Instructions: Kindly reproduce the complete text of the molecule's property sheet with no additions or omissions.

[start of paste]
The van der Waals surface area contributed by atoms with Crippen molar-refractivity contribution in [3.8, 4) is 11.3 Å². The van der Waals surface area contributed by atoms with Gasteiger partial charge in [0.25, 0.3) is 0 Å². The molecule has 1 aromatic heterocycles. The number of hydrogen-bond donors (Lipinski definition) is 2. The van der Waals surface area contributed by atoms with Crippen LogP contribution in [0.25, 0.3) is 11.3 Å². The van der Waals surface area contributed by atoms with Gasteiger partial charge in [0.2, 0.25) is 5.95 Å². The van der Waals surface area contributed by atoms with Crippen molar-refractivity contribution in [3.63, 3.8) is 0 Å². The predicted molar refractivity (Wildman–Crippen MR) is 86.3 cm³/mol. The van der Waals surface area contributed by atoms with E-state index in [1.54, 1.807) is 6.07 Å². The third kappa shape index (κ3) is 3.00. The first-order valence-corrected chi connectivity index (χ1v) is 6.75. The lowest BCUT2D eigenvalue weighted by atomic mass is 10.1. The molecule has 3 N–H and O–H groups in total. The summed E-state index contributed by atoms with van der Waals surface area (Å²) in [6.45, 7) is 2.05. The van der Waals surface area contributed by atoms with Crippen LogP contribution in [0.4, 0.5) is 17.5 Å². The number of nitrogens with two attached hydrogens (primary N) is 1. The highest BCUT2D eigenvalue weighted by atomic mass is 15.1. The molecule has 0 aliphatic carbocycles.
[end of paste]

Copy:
The van der Waals surface area contributed by atoms with Crippen molar-refractivity contribution in [3.8, 4) is 11.3 Å². The van der Waals surface area contributed by atoms with Gasteiger partial charge in [0.25, 0.3) is 0 Å². The molecule has 1 aromatic heterocycles. The number of hydrogen-bond donors (Lipinski definition) is 2. The van der Waals surface area contributed by atoms with Crippen LogP contribution in [0.25, 0.3) is 11.3 Å². The van der Waals surface area contributed by atoms with Gasteiger partial charge in [0.2, 0.25) is 5.95 Å². The van der Waals surface area contributed by atoms with Crippen molar-refractivity contribution in [3.63, 3.8) is 0 Å². The predicted molar refractivity (Wildman–Crippen MR) is 86.3 cm³/mol. The van der Waals surface area contributed by atoms with E-state index in [1.54, 1.807) is 6.07 Å². The third kappa shape index (κ3) is 3.00. The first-order valence-corrected chi connectivity index (χ1v) is 6.75. The lowest BCUT2D eigenvalue weighted by atomic mass is 10.1. The molecule has 3 N–H and O–H groups in total. The summed E-state index contributed by atoms with van der Waals surface area (Å²) in [6.45, 7) is 2.05. The van der Waals surface area contributed by atoms with Crippen LogP contribution in [0.4, 0.5) is 17.5 Å². The number of nitrogens with two attached hydrogens (primary N) is 1. The highest BCUT2D eigenvalue weighted by atomic mass is 15.1. The molecule has 0 aliphatic carbocycles.